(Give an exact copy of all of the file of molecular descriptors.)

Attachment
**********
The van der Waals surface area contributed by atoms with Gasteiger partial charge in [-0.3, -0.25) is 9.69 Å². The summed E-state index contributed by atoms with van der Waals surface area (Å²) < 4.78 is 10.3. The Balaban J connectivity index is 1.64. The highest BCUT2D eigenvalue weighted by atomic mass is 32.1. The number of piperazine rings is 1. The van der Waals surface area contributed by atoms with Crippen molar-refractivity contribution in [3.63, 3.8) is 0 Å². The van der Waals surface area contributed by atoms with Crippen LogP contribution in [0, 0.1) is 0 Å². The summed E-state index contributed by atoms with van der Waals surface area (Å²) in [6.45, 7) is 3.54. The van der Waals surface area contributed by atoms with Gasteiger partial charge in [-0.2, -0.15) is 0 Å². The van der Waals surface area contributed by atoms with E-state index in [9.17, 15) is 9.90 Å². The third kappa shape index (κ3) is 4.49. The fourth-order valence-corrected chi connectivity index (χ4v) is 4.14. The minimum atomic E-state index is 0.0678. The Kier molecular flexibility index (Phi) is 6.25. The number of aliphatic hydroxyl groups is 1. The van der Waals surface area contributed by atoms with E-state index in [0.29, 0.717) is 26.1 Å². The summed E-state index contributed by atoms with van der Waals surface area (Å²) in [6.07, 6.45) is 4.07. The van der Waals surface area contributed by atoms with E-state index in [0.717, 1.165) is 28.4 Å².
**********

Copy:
The van der Waals surface area contributed by atoms with Gasteiger partial charge in [-0.3, -0.25) is 9.69 Å². The summed E-state index contributed by atoms with van der Waals surface area (Å²) < 4.78 is 10.3. The Balaban J connectivity index is 1.64. The highest BCUT2D eigenvalue weighted by atomic mass is 32.1. The number of piperazine rings is 1. The van der Waals surface area contributed by atoms with Crippen molar-refractivity contribution in [3.63, 3.8) is 0 Å². The van der Waals surface area contributed by atoms with Crippen LogP contribution in [0, 0.1) is 0 Å². The summed E-state index contributed by atoms with van der Waals surface area (Å²) in [6.45, 7) is 3.54. The van der Waals surface area contributed by atoms with Gasteiger partial charge in [-0.2, -0.15) is 0 Å². The van der Waals surface area contributed by atoms with E-state index in [9.17, 15) is 9.90 Å². The third kappa shape index (κ3) is 4.49. The fourth-order valence-corrected chi connectivity index (χ4v) is 4.14. The minimum atomic E-state index is 0.0678. The Kier molecular flexibility index (Phi) is 6.25. The number of aliphatic hydroxyl groups is 1. The van der Waals surface area contributed by atoms with E-state index in [0.29, 0.717) is 26.1 Å². The summed E-state index contributed by atoms with van der Waals surface area (Å²) in [6.07, 6.45) is 4.07. The van der Waals surface area contributed by atoms with E-state index in [0.717, 1.165) is 28.4 Å².